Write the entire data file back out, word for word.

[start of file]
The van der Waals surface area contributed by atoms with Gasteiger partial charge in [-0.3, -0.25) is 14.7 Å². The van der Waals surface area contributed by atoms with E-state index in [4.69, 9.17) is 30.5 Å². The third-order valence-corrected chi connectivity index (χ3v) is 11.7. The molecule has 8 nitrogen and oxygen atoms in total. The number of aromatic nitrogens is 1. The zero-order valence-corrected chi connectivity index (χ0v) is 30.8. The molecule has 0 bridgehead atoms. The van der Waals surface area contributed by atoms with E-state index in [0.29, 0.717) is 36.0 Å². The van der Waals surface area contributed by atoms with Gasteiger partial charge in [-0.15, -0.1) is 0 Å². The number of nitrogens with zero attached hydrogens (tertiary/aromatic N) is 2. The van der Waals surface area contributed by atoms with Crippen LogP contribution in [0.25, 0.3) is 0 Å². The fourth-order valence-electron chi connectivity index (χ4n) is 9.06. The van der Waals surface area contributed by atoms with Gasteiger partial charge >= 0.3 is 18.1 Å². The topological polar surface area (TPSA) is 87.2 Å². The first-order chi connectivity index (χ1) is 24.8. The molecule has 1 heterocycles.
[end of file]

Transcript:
The van der Waals surface area contributed by atoms with Gasteiger partial charge in [-0.3, -0.25) is 14.7 Å². The van der Waals surface area contributed by atoms with E-state index in [4.69, 9.17) is 30.5 Å². The third-order valence-corrected chi connectivity index (χ3v) is 11.7. The molecule has 8 nitrogen and oxygen atoms in total. The number of aromatic nitrogens is 1. The zero-order valence-corrected chi connectivity index (χ0v) is 30.8. The molecule has 0 bridgehead atoms. The van der Waals surface area contributed by atoms with E-state index in [0.29, 0.717) is 36.0 Å². The van der Waals surface area contributed by atoms with Gasteiger partial charge in [-0.15, -0.1) is 0 Å². The number of nitrogens with zero attached hydrogens (tertiary/aromatic N) is 2. The van der Waals surface area contributed by atoms with Crippen LogP contribution in [0.25, 0.3) is 0 Å². The fourth-order valence-electron chi connectivity index (χ4n) is 9.06. The van der Waals surface area contributed by atoms with Gasteiger partial charge >= 0.3 is 18.1 Å². The topological polar surface area (TPSA) is 87.2 Å². The first-order chi connectivity index (χ1) is 24.8. The molecule has 1 heterocycles.